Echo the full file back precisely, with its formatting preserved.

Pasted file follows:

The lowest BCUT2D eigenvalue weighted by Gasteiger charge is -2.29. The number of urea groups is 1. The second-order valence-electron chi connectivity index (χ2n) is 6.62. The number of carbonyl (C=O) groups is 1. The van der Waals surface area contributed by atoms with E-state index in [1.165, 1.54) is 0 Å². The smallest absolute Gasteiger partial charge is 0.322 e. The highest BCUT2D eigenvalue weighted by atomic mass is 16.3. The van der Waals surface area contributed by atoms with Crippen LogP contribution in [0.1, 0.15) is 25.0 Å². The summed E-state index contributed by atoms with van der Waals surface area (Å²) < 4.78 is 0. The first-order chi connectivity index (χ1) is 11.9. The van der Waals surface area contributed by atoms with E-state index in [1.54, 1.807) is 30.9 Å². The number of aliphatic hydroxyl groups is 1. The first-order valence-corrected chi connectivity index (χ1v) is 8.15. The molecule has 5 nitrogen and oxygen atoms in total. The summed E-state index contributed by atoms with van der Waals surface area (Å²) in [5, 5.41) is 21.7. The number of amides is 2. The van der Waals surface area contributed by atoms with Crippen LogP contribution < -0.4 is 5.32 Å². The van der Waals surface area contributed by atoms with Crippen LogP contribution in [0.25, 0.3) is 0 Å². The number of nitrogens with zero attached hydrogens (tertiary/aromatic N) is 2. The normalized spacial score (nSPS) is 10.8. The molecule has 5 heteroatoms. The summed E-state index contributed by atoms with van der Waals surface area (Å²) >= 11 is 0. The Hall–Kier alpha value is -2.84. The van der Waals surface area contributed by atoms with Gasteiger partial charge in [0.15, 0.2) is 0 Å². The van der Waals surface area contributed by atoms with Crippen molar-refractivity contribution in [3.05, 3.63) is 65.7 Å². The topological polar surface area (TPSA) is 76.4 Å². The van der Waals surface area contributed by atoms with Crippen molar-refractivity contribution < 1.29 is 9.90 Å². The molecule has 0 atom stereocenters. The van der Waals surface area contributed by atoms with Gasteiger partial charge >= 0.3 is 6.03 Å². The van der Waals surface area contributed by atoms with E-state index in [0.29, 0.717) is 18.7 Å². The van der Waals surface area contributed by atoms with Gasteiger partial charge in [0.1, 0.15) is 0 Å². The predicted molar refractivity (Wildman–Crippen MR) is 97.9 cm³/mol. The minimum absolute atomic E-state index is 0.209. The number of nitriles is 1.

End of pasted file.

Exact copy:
The lowest BCUT2D eigenvalue weighted by Gasteiger charge is -2.29. The number of urea groups is 1. The second-order valence-electron chi connectivity index (χ2n) is 6.62. The number of carbonyl (C=O) groups is 1. The van der Waals surface area contributed by atoms with E-state index in [1.165, 1.54) is 0 Å². The smallest absolute Gasteiger partial charge is 0.322 e. The highest BCUT2D eigenvalue weighted by atomic mass is 16.3. The van der Waals surface area contributed by atoms with Crippen LogP contribution in [0.1, 0.15) is 25.0 Å². The summed E-state index contributed by atoms with van der Waals surface area (Å²) < 4.78 is 0. The first-order chi connectivity index (χ1) is 11.9. The van der Waals surface area contributed by atoms with E-state index in [1.54, 1.807) is 30.9 Å². The number of aliphatic hydroxyl groups is 1. The first-order valence-corrected chi connectivity index (χ1v) is 8.15. The molecule has 5 nitrogen and oxygen atoms in total. The summed E-state index contributed by atoms with van der Waals surface area (Å²) in [5, 5.41) is 21.7. The number of amides is 2. The van der Waals surface area contributed by atoms with Crippen LogP contribution < -0.4 is 5.32 Å². The van der Waals surface area contributed by atoms with Crippen LogP contribution in [0.25, 0.3) is 0 Å². The number of nitrogens with zero attached hydrogens (tertiary/aromatic N) is 2. The normalized spacial score (nSPS) is 10.8. The molecule has 5 heteroatoms. The summed E-state index contributed by atoms with van der Waals surface area (Å²) >= 11 is 0. The Hall–Kier alpha value is -2.84. The van der Waals surface area contributed by atoms with Gasteiger partial charge in [0.15, 0.2) is 0 Å². The van der Waals surface area contributed by atoms with Crippen molar-refractivity contribution in [3.05, 3.63) is 65.7 Å². The topological polar surface area (TPSA) is 76.4 Å². The van der Waals surface area contributed by atoms with Crippen molar-refractivity contribution < 1.29 is 9.90 Å². The molecule has 0 atom stereocenters. The van der Waals surface area contributed by atoms with Gasteiger partial charge >= 0.3 is 6.03 Å². The van der Waals surface area contributed by atoms with E-state index in [0.29, 0.717) is 18.7 Å². The van der Waals surface area contributed by atoms with Gasteiger partial charge in [0.1, 0.15) is 0 Å². The predicted molar refractivity (Wildman–Crippen MR) is 97.9 cm³/mol. The minimum absolute atomic E-state index is 0.209. The number of nitriles is 1.